• All participants reported that they experienced psychological problems and distressing feelings in response to the unexpected virilizing of their bodies during puberty. Anne, Barbara, and Gina explicitly remembered worrying about stability of their gender identity and gender role. Anne had experienced “irritations about my gender role,” Barbara remembered “doubts about my identity as a girl,” and Gina went through “identity problems due to being seen as a man by others.” Claudia wrote that she was unhappy about her male appearance. Fiona reported thoughts of suicide due to the discrepancy between her assigned gender and outer appearance. Anne, Barbara, and Daniela reported problems of social withdrawal. In addition, Daniela described feelings of shame and being “an outsider.” Anne recalled loneliness and helplessness. Anne and Daniela had also experienced increased insecurity. Emily described that she had developed depression and eating disorders during her youth.

Schweizer K, Brunner F, Schützmann K, Schönbucher V, Richter-Appelt H. Gender identity and coping in female 46, XY adults with androgen biosynthesis deficiency (intersexuality/DSD). Journal of Counseling Psychology. 2009;56(1):189-201. https://doi.org/10.1037/a0013575

Klinefelter (N=34) & Trisomy X (N=26) – Van Rijn et al.

  • Even though behavioral outcome in children with an extra X chromosome may be variable, there is empirical evidence suggesting that on average children (and adults) with an extra X have an increased vulnerability for social dysfunction.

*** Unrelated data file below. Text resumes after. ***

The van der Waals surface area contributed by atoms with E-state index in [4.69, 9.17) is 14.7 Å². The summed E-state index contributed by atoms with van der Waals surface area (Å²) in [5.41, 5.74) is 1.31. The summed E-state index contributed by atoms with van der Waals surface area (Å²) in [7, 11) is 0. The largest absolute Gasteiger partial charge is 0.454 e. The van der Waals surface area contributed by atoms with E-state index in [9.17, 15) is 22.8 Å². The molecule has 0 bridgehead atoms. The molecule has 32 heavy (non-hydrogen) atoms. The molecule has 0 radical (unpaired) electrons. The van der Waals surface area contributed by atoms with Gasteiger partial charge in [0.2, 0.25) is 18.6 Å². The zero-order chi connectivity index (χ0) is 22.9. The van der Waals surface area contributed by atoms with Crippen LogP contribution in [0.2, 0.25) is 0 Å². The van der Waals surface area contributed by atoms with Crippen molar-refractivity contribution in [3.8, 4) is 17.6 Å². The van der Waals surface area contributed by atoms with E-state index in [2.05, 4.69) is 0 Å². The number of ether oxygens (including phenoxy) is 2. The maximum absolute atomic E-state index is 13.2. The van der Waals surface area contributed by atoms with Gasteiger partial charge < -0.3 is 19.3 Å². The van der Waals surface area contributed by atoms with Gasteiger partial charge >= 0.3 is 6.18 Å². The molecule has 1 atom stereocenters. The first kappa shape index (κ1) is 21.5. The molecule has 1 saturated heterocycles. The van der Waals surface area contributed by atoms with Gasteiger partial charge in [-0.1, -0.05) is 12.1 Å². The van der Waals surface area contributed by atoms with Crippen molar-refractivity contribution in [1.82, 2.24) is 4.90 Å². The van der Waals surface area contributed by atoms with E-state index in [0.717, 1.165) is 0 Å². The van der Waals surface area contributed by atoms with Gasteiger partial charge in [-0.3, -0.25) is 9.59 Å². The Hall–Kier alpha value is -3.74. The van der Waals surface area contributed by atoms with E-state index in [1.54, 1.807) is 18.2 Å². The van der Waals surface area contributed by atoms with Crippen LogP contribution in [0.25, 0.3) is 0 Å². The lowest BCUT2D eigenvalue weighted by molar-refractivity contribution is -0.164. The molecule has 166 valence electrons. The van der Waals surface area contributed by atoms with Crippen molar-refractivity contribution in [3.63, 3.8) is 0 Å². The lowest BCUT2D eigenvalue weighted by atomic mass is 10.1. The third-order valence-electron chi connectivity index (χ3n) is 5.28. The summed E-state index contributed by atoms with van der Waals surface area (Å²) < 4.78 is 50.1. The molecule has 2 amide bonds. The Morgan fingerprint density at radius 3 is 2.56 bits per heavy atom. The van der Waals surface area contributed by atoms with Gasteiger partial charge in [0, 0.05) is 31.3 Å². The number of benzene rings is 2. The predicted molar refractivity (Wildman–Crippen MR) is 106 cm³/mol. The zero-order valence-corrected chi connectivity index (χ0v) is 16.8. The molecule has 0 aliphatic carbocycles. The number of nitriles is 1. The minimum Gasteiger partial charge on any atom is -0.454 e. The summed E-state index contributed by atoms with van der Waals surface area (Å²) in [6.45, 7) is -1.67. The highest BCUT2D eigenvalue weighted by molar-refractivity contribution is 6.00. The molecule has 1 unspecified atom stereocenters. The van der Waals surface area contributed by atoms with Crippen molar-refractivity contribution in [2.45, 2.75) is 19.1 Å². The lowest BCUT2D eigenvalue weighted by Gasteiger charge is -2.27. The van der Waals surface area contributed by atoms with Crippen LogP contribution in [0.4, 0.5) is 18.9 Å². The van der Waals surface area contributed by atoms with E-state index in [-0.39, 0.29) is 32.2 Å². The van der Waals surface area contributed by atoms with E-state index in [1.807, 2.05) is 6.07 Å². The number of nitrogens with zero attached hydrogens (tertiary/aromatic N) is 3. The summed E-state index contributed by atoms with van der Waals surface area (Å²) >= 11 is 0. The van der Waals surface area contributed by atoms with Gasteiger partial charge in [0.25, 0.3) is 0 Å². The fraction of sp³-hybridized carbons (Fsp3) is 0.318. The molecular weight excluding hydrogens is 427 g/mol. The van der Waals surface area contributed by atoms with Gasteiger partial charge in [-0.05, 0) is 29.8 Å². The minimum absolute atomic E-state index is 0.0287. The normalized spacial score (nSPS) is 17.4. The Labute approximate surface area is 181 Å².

• The reported social difficulties in boys and men include shyness, social withdrawal, social anxiety, difficulties in peer-relationships, social impulsivity, communication difficulties, impaired adaptive skills, reduced social assertiveness, emotion regulation problems and difficulties in reading social signals from others such as facial expressions, gaze direction and tone of voice (Bishop et al. 2011; Boone et al. 2001; Geschwind and Dykens 2004; Ratcliffe 1999; Ratcliffe et al. 1991; Robinson et al. 1991; Stewart et al. 1991; Tartaglia et al. 2010a; van’t Wout et al. 2009; van Rijn et al. 2006, 2007, 2008; Visootsak and Graham 2009).
  • […] the extra X group showed more difficulty in cooperating with others, being assertive in social situations, taking social responsibilities, and exerting self control in social situations than their typically developing peers.
  • […] children with an extra X chromosome displayed increased levels of social anxiety compared to typically developing children. This was evident in situations involving social interactions as well as situations in which physical appearance, intellectual abilities or physical abilities were at stake, or in which social desirability played a role.

van Rijn S, Stockmann L, Borghgraef M, Bruining H, van Ravenswaaij-Arts C, Govaerts L, et al. The Social Behavioral Phenotype in Boys and Girls with an Extra X Chromosome (Klinefelter Syndrome and Trisomy X): A Comparison with Autism Spectrum Disorder. Journal of autism and developmental disorders. 2014;44(2):310-320. https://doi.org/10.1007/s10803-013-1860-5